The Shell Centre, the Hayward Gallery and the IBM Building are among more than a dozen buildings in the Waterloo area to be included on Lambeth Council's new list of buildings and local architectural or historic interest.
On Monday night Lambeth Council's ruling Labour cabinet approved the creation of a new 'local list' of significant buildings that aren't protected by the national statutory listed buildings provision but still have a particular historic or architectural importance.
Many councils maintain a so-called 'local list' of notable buildings, although there is no requirement for authorities to do so.
Inclusion on a local list doesn't confer any legal protection from demolition but does raise awareness of important aspects of local history which might otherwise be overlooked.
The initial selection of buildings to be listed has been compiled from the existing Lambeth conservation areas.
Buildings on the Lambeth list include Denys Lasdun's IBM building on the South Bank, which forms an ensemble with the nationally listed National Theatre designed by the same architect.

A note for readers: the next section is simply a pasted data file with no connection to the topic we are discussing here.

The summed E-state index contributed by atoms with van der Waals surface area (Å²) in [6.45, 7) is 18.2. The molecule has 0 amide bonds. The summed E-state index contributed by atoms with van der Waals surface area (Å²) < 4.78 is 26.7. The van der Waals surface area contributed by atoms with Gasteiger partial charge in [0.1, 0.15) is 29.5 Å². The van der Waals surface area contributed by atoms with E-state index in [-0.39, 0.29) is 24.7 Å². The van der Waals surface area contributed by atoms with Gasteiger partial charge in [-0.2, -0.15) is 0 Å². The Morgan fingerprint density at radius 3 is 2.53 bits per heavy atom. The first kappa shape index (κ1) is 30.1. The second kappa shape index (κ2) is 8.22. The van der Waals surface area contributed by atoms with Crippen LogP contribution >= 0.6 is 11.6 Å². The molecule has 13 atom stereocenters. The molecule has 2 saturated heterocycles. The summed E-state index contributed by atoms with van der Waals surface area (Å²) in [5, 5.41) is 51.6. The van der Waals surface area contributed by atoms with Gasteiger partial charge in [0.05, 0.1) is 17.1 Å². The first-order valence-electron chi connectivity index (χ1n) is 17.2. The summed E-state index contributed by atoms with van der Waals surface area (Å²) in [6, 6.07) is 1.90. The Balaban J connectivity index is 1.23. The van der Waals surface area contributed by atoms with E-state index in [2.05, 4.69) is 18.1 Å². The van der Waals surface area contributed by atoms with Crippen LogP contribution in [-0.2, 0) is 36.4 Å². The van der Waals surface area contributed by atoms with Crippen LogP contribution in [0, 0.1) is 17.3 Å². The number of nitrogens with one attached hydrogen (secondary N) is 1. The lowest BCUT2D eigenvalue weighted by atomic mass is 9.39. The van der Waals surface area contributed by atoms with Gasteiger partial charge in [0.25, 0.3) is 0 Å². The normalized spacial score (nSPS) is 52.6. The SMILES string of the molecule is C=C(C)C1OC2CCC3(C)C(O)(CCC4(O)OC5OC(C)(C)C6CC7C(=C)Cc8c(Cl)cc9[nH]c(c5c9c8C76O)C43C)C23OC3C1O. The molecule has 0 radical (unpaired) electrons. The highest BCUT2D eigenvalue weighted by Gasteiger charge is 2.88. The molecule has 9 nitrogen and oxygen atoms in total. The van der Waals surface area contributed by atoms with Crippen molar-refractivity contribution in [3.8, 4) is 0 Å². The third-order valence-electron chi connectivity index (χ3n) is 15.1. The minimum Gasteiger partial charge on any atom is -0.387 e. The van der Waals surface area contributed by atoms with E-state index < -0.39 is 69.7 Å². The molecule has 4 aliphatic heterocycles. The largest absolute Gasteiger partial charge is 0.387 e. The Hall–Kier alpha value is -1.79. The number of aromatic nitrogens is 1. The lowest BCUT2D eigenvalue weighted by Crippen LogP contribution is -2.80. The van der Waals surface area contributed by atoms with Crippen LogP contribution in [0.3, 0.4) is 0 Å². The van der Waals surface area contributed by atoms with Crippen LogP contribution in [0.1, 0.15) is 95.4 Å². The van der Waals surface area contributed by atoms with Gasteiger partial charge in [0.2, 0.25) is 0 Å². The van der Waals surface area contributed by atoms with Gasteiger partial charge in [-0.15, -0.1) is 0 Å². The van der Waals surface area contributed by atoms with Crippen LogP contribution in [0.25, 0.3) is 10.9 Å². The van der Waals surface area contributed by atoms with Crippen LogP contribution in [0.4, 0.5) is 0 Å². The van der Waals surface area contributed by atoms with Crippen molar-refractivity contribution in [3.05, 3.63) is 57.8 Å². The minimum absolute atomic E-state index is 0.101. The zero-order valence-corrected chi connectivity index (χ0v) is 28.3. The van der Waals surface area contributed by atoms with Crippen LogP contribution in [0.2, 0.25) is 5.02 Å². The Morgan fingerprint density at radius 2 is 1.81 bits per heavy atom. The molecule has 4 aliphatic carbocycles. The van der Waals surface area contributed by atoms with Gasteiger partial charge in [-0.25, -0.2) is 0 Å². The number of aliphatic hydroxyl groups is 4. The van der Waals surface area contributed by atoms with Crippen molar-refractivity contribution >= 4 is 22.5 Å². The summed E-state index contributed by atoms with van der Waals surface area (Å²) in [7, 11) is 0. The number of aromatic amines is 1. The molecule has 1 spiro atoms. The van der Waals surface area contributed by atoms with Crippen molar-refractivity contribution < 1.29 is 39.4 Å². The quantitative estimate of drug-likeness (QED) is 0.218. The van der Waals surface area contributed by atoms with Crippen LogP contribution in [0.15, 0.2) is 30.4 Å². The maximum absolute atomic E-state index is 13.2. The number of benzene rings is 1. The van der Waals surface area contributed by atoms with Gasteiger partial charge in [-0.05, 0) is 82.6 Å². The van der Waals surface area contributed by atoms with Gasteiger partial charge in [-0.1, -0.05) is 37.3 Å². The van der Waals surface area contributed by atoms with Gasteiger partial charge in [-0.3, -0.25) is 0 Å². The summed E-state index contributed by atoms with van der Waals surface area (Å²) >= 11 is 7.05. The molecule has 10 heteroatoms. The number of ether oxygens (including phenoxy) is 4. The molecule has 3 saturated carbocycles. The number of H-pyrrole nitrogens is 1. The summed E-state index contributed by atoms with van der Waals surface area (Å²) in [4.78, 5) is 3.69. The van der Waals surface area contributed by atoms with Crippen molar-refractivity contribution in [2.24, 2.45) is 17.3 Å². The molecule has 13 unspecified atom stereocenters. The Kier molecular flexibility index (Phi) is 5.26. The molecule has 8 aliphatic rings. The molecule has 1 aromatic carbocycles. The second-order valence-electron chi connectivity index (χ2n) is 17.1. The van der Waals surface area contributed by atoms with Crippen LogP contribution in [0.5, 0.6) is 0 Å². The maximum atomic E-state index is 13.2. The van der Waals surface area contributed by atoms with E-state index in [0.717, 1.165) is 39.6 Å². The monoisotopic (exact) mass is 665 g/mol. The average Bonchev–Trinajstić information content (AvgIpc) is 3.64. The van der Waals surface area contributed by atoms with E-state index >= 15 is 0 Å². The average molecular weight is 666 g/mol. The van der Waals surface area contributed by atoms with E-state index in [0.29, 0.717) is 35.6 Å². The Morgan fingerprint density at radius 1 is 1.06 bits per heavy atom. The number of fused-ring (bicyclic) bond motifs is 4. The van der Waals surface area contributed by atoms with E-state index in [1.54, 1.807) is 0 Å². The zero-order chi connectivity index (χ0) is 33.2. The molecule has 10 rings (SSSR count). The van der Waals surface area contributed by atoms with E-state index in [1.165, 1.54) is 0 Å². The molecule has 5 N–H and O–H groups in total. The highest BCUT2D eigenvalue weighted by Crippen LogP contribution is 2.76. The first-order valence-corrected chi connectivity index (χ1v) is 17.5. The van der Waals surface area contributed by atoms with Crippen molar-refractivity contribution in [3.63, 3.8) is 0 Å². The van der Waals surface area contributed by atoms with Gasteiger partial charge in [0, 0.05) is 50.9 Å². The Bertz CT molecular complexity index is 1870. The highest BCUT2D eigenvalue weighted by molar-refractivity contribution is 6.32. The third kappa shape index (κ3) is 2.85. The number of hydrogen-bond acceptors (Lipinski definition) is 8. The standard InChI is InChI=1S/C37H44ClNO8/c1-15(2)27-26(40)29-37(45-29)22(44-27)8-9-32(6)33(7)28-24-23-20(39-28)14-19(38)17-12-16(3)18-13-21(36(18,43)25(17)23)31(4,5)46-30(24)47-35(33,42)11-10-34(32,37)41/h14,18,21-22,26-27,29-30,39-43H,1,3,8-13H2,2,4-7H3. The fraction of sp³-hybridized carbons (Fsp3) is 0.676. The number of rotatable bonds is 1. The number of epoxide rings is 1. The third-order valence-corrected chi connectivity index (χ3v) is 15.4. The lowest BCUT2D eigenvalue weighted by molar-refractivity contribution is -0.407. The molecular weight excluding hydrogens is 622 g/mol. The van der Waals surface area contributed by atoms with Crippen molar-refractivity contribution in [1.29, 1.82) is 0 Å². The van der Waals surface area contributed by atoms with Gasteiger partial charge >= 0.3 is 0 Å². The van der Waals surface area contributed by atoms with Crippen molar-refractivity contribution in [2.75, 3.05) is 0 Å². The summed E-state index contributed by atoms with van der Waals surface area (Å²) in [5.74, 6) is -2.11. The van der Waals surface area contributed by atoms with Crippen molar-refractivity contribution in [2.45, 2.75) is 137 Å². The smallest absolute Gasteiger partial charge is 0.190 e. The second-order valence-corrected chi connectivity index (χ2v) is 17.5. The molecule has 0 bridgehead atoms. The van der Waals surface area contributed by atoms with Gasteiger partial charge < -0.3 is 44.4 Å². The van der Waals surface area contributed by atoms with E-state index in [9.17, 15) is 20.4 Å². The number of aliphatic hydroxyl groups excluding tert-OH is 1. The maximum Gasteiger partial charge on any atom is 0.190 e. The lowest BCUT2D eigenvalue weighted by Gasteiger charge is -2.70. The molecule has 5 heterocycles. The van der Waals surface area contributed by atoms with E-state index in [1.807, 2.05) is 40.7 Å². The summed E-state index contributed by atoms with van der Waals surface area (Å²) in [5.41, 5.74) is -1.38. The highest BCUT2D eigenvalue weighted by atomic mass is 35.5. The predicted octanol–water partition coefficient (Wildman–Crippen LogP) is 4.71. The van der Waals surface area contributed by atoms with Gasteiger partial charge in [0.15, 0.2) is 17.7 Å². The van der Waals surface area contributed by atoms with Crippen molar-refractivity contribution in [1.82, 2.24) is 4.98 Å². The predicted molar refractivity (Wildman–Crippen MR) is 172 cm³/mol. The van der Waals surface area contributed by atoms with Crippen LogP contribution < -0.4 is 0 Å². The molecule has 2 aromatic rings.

The IBM building is owned by Lord Sugar's Amsprop company and has featured in The Apprentice.
Likewise the Queen Elizabeth Hall and Hayward Gallery have been included on the local list whereas their older and more distinguished neighbour, the Royal Festival Hall, is protected at national level.
Other notable SE1 inclusions on the borough-wide list include the old Dover Castle Hotel at the corner of Westminster Bridge Road and Lower Marsh, which is currently the subject of an application for the creation of a new supermarket and apart-hotel.
Anyone can propose a building for local listing. Submissions should be made to Lambeth Council's conservation officers with a clear statement explaining why the building or structure should be considered. Lambeth's cabinet will review the list in 2011.
Owners and occupiers will be able to appeal against the inclusion of their premises on the local list.
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